October 2002, V1#2: Computer Wednesday, Dec 24 2008 

Open your program and click the “tools” pull down menu.  Click “options”, when the box comes up note there are quite a few tabs at the top of the box.  Click the “signatures” tab.  There may be some areas of this signatures area that are check boxes – if you want the statement to apply, click in the box to the left (checking it).  If you want to utilize an automatic (where you don’t have to add it each time), click the box to the left of add to all messages (specific text may vary with version).  Toward the middle of the box should be an area that has buttons on the right of it.  If you want to add a new signature, click the “add” button.  This should allow you to click in the bottom box (under edit signature) and place your signature text there by keyboard.  Once you have your signature text in (I suggest no more than 4 short lines), click the “set as default” button to the right.  Next, click the “ok” button at the bottom of this window.  It will close and the next time you send (new) mail, your signature will appear in the blank message before you begin writing.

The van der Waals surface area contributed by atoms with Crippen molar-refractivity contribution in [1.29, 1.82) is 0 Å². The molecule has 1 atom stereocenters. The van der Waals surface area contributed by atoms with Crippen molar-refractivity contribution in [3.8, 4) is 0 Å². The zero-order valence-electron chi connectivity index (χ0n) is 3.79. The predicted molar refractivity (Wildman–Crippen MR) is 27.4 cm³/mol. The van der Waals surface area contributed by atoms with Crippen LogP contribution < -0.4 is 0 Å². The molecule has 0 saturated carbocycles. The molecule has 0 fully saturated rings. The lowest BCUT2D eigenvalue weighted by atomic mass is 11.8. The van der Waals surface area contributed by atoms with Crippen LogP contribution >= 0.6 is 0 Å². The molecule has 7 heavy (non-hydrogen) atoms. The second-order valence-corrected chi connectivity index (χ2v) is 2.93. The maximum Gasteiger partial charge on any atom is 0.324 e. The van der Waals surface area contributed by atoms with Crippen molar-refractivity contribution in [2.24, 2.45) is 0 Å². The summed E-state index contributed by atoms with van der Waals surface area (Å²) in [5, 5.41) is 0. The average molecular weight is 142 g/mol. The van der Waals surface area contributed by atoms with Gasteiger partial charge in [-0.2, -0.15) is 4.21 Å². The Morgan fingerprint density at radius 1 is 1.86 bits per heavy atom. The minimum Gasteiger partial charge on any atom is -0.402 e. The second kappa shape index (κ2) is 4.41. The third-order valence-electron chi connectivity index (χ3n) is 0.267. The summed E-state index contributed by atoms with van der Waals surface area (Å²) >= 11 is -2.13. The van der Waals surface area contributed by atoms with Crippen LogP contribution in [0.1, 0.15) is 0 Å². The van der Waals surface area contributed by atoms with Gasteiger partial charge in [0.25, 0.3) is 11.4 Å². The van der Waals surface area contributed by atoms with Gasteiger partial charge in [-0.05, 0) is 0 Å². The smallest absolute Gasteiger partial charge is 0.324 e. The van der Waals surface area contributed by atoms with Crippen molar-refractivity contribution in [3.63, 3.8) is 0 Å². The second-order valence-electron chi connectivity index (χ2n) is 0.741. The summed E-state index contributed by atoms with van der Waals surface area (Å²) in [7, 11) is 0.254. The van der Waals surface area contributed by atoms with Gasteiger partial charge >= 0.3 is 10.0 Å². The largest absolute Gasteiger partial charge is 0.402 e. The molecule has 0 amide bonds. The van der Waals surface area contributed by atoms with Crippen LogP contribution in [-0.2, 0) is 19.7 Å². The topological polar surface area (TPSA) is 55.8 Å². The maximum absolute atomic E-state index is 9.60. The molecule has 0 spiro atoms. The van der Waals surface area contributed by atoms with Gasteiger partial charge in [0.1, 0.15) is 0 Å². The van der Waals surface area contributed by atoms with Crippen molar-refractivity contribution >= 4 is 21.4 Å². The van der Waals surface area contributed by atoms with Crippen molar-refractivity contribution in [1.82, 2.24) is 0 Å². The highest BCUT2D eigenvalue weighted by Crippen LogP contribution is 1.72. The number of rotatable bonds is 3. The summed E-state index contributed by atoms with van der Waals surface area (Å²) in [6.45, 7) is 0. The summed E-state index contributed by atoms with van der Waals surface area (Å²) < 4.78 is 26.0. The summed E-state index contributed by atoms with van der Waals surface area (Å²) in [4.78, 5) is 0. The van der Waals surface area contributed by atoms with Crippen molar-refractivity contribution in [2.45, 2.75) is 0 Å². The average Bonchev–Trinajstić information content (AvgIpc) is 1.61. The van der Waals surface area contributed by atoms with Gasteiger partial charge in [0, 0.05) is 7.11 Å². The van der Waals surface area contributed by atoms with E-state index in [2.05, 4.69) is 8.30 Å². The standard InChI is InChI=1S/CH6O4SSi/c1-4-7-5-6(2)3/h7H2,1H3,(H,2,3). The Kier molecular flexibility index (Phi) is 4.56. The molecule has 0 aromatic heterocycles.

October 2002, V1#2: Genealogy Wednesday, Dec 24 2008 

Revisiting the ancestor that has disappeared.  If the migration routes didn’t help, become a student of history.  In addition to general migration, different “happenings in history” may have some bearing on where families moved – both from and to.  Leads can be something as small as a house (prairie, etc.) fire recorded in a regional publication.  Sometimes whole congregations moved, or even a particular family member was wanted by the law.

October 2002, V1#2: Marketing Wednesday, Dec 24 2008 

One of the easiest ways to spread the word if you email folks is to add a signature (or a line to your signature) to your email that says you are the author of your book.  See our Computer aid section this issue for more help doing this.